Even transients bring skills that are useful and needed.  Many of them are glad to help in areas that interest them, though they don’t always receive due credit for it.

It’s a strange and rather sad society that doesn’t want transients to ever identify their interests with their hosts’; and it’s a cold-blooded one that doesn’t welcome the prospect of transient migrants becoming long-term immigrants.

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Airport tightens security

Airport tightens security

| 28/12/2009 | 35 Comments

(CNS): Air travel is set to be even more stressful this week as security is beefed up around the world following the Christmas Day terrorist alert. In response to the heightened security requirements from the Transportation Security Administration (TSA), in the US the Cayman Islands Airports Authority (CIAA) has also warned of increased security measures and is asking passengers to arrive at Owen Roberts International Airport at least three hours before the departure time of their US flight in order to undergo extra security searches before boarding.

 “Airlines at the Owen Roberts International Airport have implemented increased security checks which will require that passengers, on flights to the USA, be hand searched at the boarding gates prior to boarding,” the CIAA said in a statement. “In order to accommodate these additional measures and to avoid delays, passengers are encouraged to arrive at the airport and commence their check-in processes earlier than usual. A minimum of three hours before flight departure time is recommended.”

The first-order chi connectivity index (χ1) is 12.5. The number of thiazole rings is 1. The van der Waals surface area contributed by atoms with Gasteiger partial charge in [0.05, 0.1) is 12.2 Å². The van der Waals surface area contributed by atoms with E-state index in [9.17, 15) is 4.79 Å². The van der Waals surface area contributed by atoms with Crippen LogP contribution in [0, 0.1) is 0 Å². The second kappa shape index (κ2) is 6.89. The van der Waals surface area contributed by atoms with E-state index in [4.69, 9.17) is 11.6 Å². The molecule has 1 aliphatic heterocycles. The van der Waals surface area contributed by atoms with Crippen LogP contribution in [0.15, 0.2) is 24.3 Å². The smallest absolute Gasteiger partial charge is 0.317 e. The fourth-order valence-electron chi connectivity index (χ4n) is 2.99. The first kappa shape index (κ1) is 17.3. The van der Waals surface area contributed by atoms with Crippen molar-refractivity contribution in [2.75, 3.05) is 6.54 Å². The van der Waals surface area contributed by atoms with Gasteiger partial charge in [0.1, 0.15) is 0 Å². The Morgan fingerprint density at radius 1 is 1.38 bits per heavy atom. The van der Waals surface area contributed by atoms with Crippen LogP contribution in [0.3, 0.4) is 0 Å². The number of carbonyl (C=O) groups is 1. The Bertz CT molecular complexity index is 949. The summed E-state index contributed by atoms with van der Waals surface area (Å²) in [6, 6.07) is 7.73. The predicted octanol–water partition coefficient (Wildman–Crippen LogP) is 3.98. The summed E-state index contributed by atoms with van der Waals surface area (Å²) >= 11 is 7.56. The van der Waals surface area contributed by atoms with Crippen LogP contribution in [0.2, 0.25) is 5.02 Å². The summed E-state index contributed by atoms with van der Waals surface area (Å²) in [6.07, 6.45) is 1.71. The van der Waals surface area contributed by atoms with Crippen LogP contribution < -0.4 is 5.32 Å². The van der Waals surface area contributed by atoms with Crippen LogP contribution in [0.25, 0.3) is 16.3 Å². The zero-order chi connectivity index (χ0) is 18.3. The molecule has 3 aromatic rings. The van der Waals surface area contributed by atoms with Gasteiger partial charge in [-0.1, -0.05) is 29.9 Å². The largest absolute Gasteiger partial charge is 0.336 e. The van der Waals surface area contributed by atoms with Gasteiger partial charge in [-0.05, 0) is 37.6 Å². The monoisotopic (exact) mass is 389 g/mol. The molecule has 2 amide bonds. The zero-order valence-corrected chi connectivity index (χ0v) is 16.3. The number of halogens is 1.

CIAA explained that the additional security measure will not apply to passengers on flights bound for the Sister Islands, Kingston, Montego Bay, Cuba, the UK and Honduras. “The additional security measure that has been implemented is in respect to the security check to be conducted by individual USA bound carriers and will impact passengers as they prepare to leave the departure hall for boarding” CIAA stated.  

Once passengers have been checked in they will be encouraged to proceed to the security check point immediately after check-in to allow for the extra time that will be required for boarding. It is expected that this TSA directive will remain in place until at least Wednesday, 30 December.

The botched attempt by a 23 year old Nigerian student to ignite explosives on a Northwest Airlines plane carrying 290 people to Detroit from Amsterdam has reportedly caused travel chaos around the world. Umar Farouk Abdulmutallab who was overpowered by a passenger has been charged with attempting to blow up and a second Nigerian man was arrested for “suspicious activity.”

Airlines are undertaking individual body searches and passengers are being restricted to just one item of hand luggage and are being limited in their ability to move about a plane. US authorities said passengers should not be allowed to stand up or even go to the toilet an hour before landing. The crackdown could also signal the widespread use of in-flight air marshals on transatlantic routes to counter the terrorist threat.

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No free bus for drinkers on New Year’s Eve

No free bus for drinkers on New Year’s Eve

| 28/12/2009 | 25 Comments

(CNS):  Owing to a lack of funding the National Drug Council (NDC) will not be providing its free bus service on New Year’s Eve to help people who are drinking during the celebrations get home safely. Over the past few years the NDC has provided the Purple Ribbon Bus but the Executive Director, Joan West-Dacres, told News 27 that there will not be a service this year. Some bars are however, participating in the designated driver programme and will give free soft drinks to those who are driving groups of friends home. Drinkers who are not part of a group with a designated driver will need to find a taxi to avoid getting netted in the police road blocks.


Go to New 27 video.